In the far north-east corner of NSW, between the sea and the world’s largest tract of subtropical rainforest, lies a quaint little town called Alstonville. Besides its cosy Federal Hotel which hugs the main street of town, the place is home to intensely hued flowers, unsung heroes, and the world’s first commercial orchard of macadamias.
Sitting less than thirty minutes south-west of its more flamboyant cousin, Byron Bay, Alstonville is a prime spot for exploring the green, fertile country of the Northern Rivers – from its forests, meadows, coffee and macadamia plantations, waterfalls, and of course its beaches, which are some of the world’s finest. The town also hosts its fair share of historic buildings and harbours several of its own legends.
One tale is that the soil here is 12 feet deep, which may provide the magic for the town’s Tibouchina trees that dazzle residents with their purple panache every autumn. Even though I live about 20 minutes from Alstonville, I’ve yet to encounter them (sadly). The soil is also richly volcanic, which produces a wide variety of tropical fruit and crops.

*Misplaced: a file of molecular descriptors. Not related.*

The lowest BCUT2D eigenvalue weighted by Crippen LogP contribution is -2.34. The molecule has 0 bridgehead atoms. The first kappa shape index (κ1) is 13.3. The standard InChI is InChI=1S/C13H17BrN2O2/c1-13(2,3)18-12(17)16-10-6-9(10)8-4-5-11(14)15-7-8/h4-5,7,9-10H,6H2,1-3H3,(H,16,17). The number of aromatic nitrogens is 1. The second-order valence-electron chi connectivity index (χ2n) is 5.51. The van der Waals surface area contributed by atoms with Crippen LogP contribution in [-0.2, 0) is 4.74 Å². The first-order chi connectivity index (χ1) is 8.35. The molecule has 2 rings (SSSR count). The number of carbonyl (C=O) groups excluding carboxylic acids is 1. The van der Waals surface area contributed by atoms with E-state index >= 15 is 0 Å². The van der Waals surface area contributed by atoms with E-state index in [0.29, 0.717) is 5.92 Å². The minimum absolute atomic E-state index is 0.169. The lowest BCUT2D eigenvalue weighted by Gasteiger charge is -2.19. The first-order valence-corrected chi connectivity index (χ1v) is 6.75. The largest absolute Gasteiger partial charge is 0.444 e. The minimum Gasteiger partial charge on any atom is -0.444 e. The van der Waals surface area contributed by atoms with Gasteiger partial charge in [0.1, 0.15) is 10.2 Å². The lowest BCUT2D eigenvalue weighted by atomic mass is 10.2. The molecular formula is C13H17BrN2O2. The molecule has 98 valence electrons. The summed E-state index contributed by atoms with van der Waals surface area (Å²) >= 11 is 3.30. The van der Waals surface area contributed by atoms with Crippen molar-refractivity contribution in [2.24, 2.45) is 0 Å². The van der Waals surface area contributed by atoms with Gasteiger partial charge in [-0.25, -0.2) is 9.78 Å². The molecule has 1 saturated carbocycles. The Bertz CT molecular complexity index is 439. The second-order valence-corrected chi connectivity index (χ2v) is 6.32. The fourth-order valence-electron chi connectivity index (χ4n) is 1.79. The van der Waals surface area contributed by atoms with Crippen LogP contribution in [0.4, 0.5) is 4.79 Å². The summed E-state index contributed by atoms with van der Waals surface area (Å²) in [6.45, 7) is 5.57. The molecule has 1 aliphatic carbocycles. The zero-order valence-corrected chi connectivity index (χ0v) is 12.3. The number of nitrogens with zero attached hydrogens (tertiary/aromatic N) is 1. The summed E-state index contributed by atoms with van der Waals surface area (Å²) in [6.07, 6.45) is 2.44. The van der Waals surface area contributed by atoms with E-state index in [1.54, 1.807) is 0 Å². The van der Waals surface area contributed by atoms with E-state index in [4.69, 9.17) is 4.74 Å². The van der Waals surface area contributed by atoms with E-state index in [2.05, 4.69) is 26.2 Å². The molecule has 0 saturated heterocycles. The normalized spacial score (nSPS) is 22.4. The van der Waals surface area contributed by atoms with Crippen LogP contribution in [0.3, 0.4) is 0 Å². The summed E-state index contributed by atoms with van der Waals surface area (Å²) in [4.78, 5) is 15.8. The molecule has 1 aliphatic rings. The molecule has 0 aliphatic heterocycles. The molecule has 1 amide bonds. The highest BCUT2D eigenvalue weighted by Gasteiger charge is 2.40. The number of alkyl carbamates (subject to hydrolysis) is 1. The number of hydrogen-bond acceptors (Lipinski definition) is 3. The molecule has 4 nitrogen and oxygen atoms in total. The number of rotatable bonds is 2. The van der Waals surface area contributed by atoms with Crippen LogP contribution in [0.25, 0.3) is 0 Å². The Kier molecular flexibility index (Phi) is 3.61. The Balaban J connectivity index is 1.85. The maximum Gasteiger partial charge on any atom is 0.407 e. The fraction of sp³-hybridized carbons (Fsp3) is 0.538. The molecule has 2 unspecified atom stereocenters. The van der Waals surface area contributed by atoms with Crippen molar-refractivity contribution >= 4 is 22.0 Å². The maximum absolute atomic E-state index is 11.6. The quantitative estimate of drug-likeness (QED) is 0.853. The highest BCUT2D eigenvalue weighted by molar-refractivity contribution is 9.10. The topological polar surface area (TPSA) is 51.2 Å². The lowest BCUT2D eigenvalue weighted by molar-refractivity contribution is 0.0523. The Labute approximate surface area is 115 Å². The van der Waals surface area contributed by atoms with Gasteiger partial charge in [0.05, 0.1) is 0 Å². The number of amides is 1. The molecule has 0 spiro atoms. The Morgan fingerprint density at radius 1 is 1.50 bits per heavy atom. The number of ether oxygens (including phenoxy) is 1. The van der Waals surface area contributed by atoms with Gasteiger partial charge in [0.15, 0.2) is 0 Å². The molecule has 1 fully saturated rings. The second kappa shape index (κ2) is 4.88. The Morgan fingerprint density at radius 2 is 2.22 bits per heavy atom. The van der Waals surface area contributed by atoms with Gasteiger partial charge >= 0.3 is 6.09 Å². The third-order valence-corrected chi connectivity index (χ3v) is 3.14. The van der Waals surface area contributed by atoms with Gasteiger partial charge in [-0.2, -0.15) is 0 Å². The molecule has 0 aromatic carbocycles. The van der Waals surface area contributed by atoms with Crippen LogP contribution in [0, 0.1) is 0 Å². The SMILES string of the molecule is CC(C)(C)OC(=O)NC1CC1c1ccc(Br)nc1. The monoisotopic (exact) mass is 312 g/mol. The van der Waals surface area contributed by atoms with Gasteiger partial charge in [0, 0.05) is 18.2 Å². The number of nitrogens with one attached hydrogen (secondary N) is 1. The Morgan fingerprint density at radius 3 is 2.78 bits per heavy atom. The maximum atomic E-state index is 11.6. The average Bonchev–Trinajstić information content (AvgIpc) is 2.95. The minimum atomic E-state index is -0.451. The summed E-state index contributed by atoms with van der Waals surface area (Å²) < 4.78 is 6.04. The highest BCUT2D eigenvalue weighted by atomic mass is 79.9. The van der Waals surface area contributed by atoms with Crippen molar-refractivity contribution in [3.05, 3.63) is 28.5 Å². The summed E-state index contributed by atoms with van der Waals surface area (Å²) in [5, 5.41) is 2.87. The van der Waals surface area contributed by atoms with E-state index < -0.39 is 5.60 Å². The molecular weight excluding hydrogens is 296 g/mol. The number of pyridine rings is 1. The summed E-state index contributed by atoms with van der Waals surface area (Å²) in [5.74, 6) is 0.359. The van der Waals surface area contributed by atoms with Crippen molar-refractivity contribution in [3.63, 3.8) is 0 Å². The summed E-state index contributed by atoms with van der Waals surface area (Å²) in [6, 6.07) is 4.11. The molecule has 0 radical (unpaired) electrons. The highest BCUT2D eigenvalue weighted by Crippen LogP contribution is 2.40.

In the 1880s, Alstonville was home to the world’s first commercial orchid of macadamia nuts. Today, macadamias are one of the area’s largest industries, and a visit should include a taste and perhaps even an orchid tour of this regional specialty.
Other notable town achievements include former resident Patrick Joseph Bugden, who was awarded the Victorian Cross – the highest medal that can be awarded to British and Commonwealth armed forces. He was honoured for saving the lives of his regiment through a series of daring escapades in WWI. A rather large memorial under a town tree rests in his honour.
Alstonville is a sleepy little town. For my part, I enjoy strolling through its main street and exploring its leafy backstreets whilst marvelling at the lives of others. Then I’ll invariably head to the Federal Hotel, known colloquially as the “Fed”. Here I’ll sit on the balcony, neck a beer, gaze across the hills and think what a very pleasant part of the world this is.